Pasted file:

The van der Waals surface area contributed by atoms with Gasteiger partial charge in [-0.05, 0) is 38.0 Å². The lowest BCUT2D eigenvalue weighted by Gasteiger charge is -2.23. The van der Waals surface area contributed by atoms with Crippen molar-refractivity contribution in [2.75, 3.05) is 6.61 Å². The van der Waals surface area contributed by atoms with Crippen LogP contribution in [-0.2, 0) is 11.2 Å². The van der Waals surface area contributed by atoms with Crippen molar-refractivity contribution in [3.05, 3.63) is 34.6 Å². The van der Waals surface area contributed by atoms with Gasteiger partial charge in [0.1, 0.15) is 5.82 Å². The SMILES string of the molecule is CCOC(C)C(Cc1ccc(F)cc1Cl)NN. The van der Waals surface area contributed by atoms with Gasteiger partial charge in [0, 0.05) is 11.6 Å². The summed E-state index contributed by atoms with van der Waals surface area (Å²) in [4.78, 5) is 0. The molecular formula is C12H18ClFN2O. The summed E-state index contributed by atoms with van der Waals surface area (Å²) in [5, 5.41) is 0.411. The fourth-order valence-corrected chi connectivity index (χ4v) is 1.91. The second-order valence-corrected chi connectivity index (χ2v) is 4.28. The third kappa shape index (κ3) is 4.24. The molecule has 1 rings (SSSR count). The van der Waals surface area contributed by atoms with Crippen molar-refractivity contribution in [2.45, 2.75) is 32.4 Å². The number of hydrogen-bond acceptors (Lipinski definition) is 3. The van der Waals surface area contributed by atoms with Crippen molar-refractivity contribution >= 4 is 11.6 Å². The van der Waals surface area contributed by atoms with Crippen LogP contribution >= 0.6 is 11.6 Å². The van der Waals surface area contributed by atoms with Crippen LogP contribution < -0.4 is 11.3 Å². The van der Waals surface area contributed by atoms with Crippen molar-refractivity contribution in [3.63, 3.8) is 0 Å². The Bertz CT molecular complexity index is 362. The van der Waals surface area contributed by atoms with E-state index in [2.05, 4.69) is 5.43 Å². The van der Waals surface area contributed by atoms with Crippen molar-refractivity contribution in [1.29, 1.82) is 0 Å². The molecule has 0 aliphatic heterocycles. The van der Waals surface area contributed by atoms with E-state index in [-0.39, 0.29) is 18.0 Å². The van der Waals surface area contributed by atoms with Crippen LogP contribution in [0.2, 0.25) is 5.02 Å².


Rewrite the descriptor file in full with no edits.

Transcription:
The van der Waals surface area contributed by atoms with Gasteiger partial charge in [-0.05, 0) is 38.0 Å². The lowest BCUT2D eigenvalue weighted by Gasteiger charge is -2.23. The van der Waals surface area contributed by atoms with Crippen molar-refractivity contribution in [2.75, 3.05) is 6.61 Å². The van der Waals surface area contributed by atoms with Crippen LogP contribution in [-0.2, 0) is 11.2 Å². The van der Waals surface area contributed by atoms with Crippen molar-refractivity contribution in [3.05, 3.63) is 34.6 Å². The van der Waals surface area contributed by atoms with Gasteiger partial charge in [0.1, 0.15) is 5.82 Å². The SMILES string of the molecule is CCOC(C)C(Cc1ccc(F)cc1Cl)NN. The van der Waals surface area contributed by atoms with Gasteiger partial charge in [0, 0.05) is 11.6 Å². The summed E-state index contributed by atoms with van der Waals surface area (Å²) in [4.78, 5) is 0. The molecular formula is C12H18ClFN2O. The summed E-state index contributed by atoms with van der Waals surface area (Å²) in [5, 5.41) is 0.411. The fourth-order valence-corrected chi connectivity index (χ4v) is 1.91. The second-order valence-corrected chi connectivity index (χ2v) is 4.28. The third kappa shape index (κ3) is 4.24. The molecule has 1 rings (SSSR count). The van der Waals surface area contributed by atoms with Crippen molar-refractivity contribution in [2.45, 2.75) is 32.4 Å². The number of hydrogen-bond acceptors (Lipinski definition) is 3. The van der Waals surface area contributed by atoms with Crippen molar-refractivity contribution >= 4 is 11.6 Å². The van der Waals surface area contributed by atoms with Crippen LogP contribution >= 0.6 is 11.6 Å². The van der Waals surface area contributed by atoms with Crippen LogP contribution < -0.4 is 11.3 Å². The van der Waals surface area contributed by atoms with Crippen molar-refractivity contribution in [3.63, 3.8) is 0 Å². The Bertz CT molecular complexity index is 362. The van der Waals surface area contributed by atoms with E-state index in [2.05, 4.69) is 5.43 Å². The van der Waals surface area contributed by atoms with Crippen molar-refractivity contribution in [1.29, 1.82) is 0 Å². The molecule has 0 aliphatic heterocycles. The van der Waals surface area contributed by atoms with E-state index in [-0.39, 0.29) is 18.0 Å². The van der Waals surface area contributed by atoms with Crippen LogP contribution in [0.2, 0.25) is 5.02 Å².